Twelve years later, Oubre doesn’t remember the address of his childhood home, and he can’t recall the names or faces of his former teachers. Even if he could remember Hynes Elementary, it no longer exists as it once was. But one remnant of the school remains, triggering memories for the basketball player.

While reviewing photos from sites around New Orleans where he grew up in March, Oubre saw the porcelain tiles of Humpty Dumpty — the only physical artifact from his elementary school that survived the storm. The memories came rushing back.

“I used to look at these like every day,” Oubre said. “That’s what I remember from my school the most, just these tiles.

“No matter what’s going on, I’m going to continue to thrive because I’m used to adversity,” Oubre said, tying the nursery rhyme to his life’s story. “I’m used to falling and getting back up and when I get back up — I’m going to get back up stronger.”

Hard to prove tampering incidents — In light of the punishment given to the Lakers by the league for their involvement with Paul George while the star was still property of the Pacers, here’s a question: How difficult is it to police tampering? How can the league “snoop” on every league executive’s conversation with the agent of a player? Usually these matters don’t come to light unless there’s a whistleblower. Dave McMenamin of ESPN takes time to examine the tricky situation:

The NBA levied a precedent-cementing $500,000 fine on the Los Angeles Lakers organization Thursday for violating the league’s notoriously nebulous anti-tampering rule.

The fine came after the league warned the Lakers about team president Magic Johnson’s appearance on “Jimmy Kimmel Live!” in April during which he joked that he planned to deliver a sort of come-play-for-us, wink-wink to Paul George, then a member of the Indiana Pacers, should Johnson run into him in Los Angeles in the summertime.

The league’s investigation found that Lakers general manager Rob Pelinka and George’s agent, Aaron Mintz, had discussions in which George’s name came up and Pelinka offered a “prohibited expression of interest” to Mintz.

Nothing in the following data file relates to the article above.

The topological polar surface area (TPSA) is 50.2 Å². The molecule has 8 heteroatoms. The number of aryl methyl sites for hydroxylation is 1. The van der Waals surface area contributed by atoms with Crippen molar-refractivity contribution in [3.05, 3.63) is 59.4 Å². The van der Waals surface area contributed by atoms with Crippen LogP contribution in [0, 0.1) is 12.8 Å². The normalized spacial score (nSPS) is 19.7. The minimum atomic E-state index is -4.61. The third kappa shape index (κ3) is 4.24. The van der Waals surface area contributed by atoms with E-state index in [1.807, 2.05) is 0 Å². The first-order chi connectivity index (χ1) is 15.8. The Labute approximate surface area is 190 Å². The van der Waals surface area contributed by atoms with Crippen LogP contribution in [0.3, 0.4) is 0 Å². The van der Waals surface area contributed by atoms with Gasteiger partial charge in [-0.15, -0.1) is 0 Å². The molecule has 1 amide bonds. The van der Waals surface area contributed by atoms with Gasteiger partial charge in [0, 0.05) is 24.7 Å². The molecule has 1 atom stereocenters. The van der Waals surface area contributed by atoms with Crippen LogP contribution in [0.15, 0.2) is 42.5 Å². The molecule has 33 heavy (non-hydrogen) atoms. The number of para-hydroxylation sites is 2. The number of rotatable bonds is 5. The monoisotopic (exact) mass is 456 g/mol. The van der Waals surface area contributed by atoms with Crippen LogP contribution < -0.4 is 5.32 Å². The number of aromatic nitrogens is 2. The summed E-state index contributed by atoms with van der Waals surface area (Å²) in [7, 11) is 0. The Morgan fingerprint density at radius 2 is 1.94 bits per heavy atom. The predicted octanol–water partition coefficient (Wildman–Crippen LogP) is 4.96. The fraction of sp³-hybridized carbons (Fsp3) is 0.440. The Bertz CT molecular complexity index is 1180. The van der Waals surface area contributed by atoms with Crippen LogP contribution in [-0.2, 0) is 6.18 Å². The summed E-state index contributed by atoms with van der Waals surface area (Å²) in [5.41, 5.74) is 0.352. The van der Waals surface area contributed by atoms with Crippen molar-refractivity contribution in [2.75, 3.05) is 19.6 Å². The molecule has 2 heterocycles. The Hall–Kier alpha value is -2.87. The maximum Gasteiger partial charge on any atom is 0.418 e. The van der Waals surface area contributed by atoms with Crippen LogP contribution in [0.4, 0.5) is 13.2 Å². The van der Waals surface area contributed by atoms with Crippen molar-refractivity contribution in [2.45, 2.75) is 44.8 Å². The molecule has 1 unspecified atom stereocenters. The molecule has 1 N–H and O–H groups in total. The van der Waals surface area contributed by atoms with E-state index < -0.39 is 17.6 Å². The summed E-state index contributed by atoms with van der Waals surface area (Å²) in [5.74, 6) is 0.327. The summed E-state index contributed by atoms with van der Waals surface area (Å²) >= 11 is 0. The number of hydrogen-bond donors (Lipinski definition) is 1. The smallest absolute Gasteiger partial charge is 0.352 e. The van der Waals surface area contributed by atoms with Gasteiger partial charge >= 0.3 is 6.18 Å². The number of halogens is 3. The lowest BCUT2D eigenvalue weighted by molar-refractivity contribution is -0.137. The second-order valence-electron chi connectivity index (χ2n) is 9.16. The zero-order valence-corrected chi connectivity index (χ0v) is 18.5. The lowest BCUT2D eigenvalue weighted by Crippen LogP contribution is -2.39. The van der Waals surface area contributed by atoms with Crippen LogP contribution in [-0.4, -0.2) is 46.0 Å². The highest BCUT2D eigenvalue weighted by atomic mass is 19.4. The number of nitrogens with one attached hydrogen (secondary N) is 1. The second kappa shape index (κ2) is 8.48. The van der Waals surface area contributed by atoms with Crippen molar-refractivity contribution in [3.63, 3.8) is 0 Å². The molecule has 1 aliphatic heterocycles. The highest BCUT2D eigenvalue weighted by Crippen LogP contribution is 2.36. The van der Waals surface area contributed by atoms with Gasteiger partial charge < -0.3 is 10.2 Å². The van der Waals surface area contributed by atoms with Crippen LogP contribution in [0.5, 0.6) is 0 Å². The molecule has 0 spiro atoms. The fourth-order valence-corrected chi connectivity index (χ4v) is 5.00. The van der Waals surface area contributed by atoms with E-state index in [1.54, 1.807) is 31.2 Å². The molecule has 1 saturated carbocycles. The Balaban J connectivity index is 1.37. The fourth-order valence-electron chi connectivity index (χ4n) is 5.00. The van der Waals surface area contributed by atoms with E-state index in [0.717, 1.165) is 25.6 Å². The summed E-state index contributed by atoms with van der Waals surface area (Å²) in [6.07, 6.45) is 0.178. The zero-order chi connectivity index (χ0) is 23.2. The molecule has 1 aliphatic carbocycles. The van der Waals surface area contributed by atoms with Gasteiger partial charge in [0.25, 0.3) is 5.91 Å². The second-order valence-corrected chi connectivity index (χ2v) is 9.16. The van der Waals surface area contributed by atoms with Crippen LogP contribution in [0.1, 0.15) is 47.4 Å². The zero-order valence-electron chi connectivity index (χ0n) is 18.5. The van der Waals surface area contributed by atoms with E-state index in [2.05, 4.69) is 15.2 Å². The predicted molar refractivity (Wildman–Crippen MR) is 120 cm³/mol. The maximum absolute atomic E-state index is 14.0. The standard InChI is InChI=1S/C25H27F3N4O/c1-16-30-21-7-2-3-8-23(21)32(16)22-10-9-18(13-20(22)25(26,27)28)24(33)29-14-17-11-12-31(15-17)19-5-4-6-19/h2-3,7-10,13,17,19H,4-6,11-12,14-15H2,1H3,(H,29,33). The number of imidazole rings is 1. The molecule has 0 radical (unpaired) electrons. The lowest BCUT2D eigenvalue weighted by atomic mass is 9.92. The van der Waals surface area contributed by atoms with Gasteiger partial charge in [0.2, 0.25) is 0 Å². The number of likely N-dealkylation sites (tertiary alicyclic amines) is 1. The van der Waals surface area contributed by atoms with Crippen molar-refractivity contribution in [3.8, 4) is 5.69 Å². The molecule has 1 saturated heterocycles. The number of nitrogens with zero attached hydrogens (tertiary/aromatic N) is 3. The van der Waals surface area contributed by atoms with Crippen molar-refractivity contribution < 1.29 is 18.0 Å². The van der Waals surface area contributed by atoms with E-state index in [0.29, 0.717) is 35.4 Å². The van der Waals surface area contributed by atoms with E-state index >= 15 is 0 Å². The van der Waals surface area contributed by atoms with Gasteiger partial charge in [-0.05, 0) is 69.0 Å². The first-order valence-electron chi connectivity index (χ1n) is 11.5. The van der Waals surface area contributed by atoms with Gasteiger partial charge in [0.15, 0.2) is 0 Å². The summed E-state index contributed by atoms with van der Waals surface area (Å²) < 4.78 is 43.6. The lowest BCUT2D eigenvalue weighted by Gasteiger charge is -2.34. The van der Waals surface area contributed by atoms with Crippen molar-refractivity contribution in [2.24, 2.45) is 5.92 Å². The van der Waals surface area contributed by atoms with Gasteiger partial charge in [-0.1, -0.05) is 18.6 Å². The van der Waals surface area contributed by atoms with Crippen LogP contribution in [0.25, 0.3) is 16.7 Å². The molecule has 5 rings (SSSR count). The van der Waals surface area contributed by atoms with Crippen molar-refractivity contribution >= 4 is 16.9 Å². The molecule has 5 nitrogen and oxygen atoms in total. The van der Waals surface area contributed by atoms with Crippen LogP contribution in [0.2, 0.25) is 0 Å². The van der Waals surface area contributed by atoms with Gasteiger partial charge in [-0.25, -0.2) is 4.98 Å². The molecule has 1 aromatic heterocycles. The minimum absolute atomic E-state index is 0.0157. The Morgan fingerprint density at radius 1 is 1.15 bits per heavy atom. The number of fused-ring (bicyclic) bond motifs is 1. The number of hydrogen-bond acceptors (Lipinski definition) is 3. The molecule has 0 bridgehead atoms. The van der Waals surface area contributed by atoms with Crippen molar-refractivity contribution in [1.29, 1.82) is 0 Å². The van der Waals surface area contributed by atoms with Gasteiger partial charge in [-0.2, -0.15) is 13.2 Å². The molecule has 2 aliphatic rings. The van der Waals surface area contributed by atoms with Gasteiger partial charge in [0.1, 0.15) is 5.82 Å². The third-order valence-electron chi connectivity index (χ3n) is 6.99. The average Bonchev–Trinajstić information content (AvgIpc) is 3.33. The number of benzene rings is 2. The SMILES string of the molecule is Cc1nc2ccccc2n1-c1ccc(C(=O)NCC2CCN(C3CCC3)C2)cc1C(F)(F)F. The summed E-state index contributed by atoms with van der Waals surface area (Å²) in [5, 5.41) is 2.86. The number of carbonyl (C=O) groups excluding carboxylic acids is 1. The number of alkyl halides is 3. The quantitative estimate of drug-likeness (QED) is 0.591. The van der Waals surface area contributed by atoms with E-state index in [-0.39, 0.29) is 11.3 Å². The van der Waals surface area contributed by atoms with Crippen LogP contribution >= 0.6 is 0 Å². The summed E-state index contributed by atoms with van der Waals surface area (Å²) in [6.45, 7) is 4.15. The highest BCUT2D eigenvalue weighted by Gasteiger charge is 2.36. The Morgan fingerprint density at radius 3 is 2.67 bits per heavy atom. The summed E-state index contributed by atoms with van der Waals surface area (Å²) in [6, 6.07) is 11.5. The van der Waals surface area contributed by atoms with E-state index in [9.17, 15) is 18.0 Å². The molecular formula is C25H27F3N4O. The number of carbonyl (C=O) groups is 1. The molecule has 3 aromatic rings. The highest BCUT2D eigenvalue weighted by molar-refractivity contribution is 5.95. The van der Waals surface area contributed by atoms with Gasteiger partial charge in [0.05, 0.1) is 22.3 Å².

The finding comes off a little like a state trooper pulling over a single car for speeding when the flow of traffic is all pushing 80, or the NCAA targeting a specific program for a probe while infractions run rampant among all its competitors in the conference in which it plays. That is to say, if there is a rule in place that can’t be universally enforced, those who do get caught for breaking it end up as almost sympathetic characters in a way.

One Western Conference executive reached for comment Thursday night told ESPN that the league was “at least trying to get serious” about tampering, but added that the proper penalty for what the Lakers did should be $1 million or the loss of a second-round pick at the least to serve as a “true deterrent” to keep other teams from doing the same. Another Eastern Conference GM suggested some sort of suspension system be put in place.

Pelinka, in a statement, said, “We respect and accept the NBA’s decision regarding this matter.” It’s not like he could feign ignorance about the rule. A Western Conference coach told ESPN that “we are constantly bombarded with the rules about tampering from the league office.”

Yet, others aim at the rule itself before blaming Pelinka.

Some Other Headlines: Good on James Harden for giving $1 million to the relief efforts from Hurricane Harvey; the Rockets star stepped up much like another Houston athlete, JJ Watt of the Texans … After losing Gordon Hayward, maybe the Jazz are getting skittish, because according to one report they’ve already opened up contract extension talks with Rodney Hood … It looks like former Wizards coach Eddie Jordan is joining the staff in CharlotteSame for John Lucas III and the Wolves; he was a favorite of Tom Thibideau as a player … Jalen Rose, Detroit born and raised, believes he knows what’s ailing the Pistons … Derrick Rose insists he has much left in the tank